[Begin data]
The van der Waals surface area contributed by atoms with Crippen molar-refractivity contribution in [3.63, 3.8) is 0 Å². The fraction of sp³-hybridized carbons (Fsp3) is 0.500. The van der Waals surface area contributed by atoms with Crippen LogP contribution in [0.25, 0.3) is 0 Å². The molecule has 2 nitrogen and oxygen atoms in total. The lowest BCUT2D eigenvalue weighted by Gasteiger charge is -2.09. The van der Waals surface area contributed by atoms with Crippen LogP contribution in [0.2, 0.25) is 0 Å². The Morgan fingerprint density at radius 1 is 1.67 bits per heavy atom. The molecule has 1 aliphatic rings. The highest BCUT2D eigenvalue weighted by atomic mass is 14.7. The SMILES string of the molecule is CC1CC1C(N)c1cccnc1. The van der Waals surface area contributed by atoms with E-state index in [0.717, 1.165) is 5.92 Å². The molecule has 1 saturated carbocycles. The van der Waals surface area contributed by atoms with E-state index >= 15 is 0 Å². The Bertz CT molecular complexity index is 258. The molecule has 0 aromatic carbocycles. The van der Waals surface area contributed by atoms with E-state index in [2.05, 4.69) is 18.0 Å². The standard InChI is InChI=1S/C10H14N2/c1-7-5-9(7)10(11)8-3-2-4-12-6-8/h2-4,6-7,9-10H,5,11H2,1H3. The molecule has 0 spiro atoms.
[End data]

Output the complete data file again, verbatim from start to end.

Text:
The van der Waals surface area contributed by atoms with Crippen molar-refractivity contribution in [3.63, 3.8) is 0 Å². The fraction of sp³-hybridized carbons (Fsp3) is 0.500. The van der Waals surface area contributed by atoms with Crippen LogP contribution in [0.25, 0.3) is 0 Å². The molecule has 2 nitrogen and oxygen atoms in total. The lowest BCUT2D eigenvalue weighted by Gasteiger charge is -2.09. The van der Waals surface area contributed by atoms with Crippen LogP contribution in [0.2, 0.25) is 0 Å². The Morgan fingerprint density at radius 1 is 1.67 bits per heavy atom. The molecule has 1 aliphatic rings. The highest BCUT2D eigenvalue weighted by atomic mass is 14.7. The SMILES string of the molecule is CC1CC1C(N)c1cccnc1. The van der Waals surface area contributed by atoms with E-state index in [0.717, 1.165) is 5.92 Å². The molecule has 1 saturated carbocycles. The van der Waals surface area contributed by atoms with E-state index >= 15 is 0 Å². The Bertz CT molecular complexity index is 258. The molecule has 0 aromatic carbocycles. The van der Waals surface area contributed by atoms with E-state index in [2.05, 4.69) is 18.0 Å². The standard InChI is InChI=1S/C10H14N2/c1-7-5-9(7)10(11)8-3-2-4-12-6-8/h2-4,6-7,9-10H,5,11H2,1H3. The molecule has 0 spiro atoms.